Flawed computer system delaying care for Copenhagen cancer patients – The Post

Flawed computer system delaying care for Copenhagen cancer patients

New program a nightmare for doctors and patients

IT problems are causing serious problems for cancer treatments in Copenhagen (photo: Unsplash)
May 3rd, 2016 3:37 pm| by Ray W
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A new computer system in use at several hospitals in Copenhagen is currently causing more problems than it is solving.

Cancer patients are missing appointments, showing up for non-existent X-rays or simply disappearing from the system altogether while doctors stare helplessly at the spinning wheel of death on their screens for hours on end.

Dangerous delays
These and other problems are plaguing departments at several Capital Region hospitals and causing delays for hundreds of patients.

More than 400 patients – some with acute and life-threatening symptoms – are being affected by the failing system. The affected hospitals include Herlev, Bispebjerg, Frederiksberg, Hvidovre, Amager and Gentofte.

The system has been in use at those hospitals for eight months, but has performed so poorly that the steering committee at Rigshospitalet has decided to drop the installation  indefinitely.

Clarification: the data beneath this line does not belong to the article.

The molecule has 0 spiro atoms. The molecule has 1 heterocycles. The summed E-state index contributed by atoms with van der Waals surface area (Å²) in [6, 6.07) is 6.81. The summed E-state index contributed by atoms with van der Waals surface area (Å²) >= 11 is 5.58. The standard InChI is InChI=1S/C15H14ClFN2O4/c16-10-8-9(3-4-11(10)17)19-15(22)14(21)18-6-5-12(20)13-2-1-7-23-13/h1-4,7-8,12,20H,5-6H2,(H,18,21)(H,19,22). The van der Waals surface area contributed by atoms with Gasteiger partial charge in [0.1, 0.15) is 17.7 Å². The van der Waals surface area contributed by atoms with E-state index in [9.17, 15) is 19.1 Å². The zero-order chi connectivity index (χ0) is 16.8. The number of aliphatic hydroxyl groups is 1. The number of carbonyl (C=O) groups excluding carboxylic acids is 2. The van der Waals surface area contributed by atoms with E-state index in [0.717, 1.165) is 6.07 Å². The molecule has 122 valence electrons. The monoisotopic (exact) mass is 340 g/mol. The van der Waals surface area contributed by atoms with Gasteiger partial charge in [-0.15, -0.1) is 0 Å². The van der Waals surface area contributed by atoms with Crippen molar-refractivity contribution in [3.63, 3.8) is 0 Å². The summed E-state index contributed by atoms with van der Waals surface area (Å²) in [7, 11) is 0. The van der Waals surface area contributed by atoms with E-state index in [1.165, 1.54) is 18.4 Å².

“I am very sorry about this situation and I can assure you we are trying to contact all affected patients, provide then with new times and inform them of their progress,” said Klaus Lundingsgade, the head of Herlev and Gentofte Hospitals.

Failing system
The new system was intended to help doctors share X-rays, images, appointments and results across all the hospitals in the Capital Region, but is somehow losing track of patients with acute and life-threatening symptoms.

“The situation is serious and patient-critical, and many patients and staff are deeply-frustrated,” said Lundingsgade.

READ MORE: No-shows at hospitals costing Denmark significant resources

Regional Council chair Sophie Hæstorp Andersen is angry at the difficulties the failing IT system has created for patients,

“I know they are working full-time to fix the problems,” said Andersen.

“I will take up the matter at our next executive committee meeting so we can get clarity about how to proceed.”